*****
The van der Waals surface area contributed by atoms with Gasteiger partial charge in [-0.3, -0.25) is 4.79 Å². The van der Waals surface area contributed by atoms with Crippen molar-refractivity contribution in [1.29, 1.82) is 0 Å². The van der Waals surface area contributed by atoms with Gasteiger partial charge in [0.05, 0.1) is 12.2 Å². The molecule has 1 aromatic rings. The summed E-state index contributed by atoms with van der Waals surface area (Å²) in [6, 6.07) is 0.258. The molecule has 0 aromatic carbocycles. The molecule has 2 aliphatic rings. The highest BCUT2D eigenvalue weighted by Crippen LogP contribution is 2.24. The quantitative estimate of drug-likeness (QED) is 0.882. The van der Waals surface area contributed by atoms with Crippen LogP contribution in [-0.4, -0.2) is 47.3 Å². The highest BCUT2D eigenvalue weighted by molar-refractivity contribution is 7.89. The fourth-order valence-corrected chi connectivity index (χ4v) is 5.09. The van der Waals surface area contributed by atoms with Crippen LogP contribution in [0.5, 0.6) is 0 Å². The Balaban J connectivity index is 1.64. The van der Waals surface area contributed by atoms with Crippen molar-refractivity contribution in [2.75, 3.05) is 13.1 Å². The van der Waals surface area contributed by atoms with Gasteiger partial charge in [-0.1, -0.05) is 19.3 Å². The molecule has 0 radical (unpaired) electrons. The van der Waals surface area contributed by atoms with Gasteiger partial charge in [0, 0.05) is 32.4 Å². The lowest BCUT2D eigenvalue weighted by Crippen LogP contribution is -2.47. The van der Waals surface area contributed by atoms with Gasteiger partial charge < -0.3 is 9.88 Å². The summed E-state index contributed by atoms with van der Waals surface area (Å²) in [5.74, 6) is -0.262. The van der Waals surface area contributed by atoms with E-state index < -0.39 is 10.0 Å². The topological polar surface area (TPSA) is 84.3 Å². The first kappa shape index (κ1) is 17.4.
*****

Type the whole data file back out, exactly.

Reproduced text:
The van der Waals surface area contributed by atoms with Gasteiger partial charge in [-0.3, -0.25) is 4.79 Å². The van der Waals surface area contributed by atoms with Crippen molar-refractivity contribution in [1.29, 1.82) is 0 Å². The van der Waals surface area contributed by atoms with Gasteiger partial charge in [0.05, 0.1) is 12.2 Å². The molecule has 1 aromatic rings. The summed E-state index contributed by atoms with van der Waals surface area (Å²) in [6, 6.07) is 0.258. The molecule has 0 aromatic carbocycles. The molecule has 2 aliphatic rings. The highest BCUT2D eigenvalue weighted by Crippen LogP contribution is 2.24. The quantitative estimate of drug-likeness (QED) is 0.882. The van der Waals surface area contributed by atoms with Crippen LogP contribution in [-0.4, -0.2) is 47.3 Å². The highest BCUT2D eigenvalue weighted by molar-refractivity contribution is 7.89. The fourth-order valence-corrected chi connectivity index (χ4v) is 5.09. The van der Waals surface area contributed by atoms with Crippen LogP contribution in [0.5, 0.6) is 0 Å². The Balaban J connectivity index is 1.64. The van der Waals surface area contributed by atoms with Crippen molar-refractivity contribution in [2.75, 3.05) is 13.1 Å². The van der Waals surface area contributed by atoms with Gasteiger partial charge in [-0.1, -0.05) is 19.3 Å². The molecule has 0 radical (unpaired) electrons. The van der Waals surface area contributed by atoms with Gasteiger partial charge in [0, 0.05) is 32.4 Å². The lowest BCUT2D eigenvalue weighted by Crippen LogP contribution is -2.47. The van der Waals surface area contributed by atoms with Gasteiger partial charge < -0.3 is 9.88 Å². The summed E-state index contributed by atoms with van der Waals surface area (Å²) in [5.74, 6) is -0.262. The van der Waals surface area contributed by atoms with E-state index < -0.39 is 10.0 Å². The topological polar surface area (TPSA) is 84.3 Å². The first kappa shape index (κ1) is 17.4.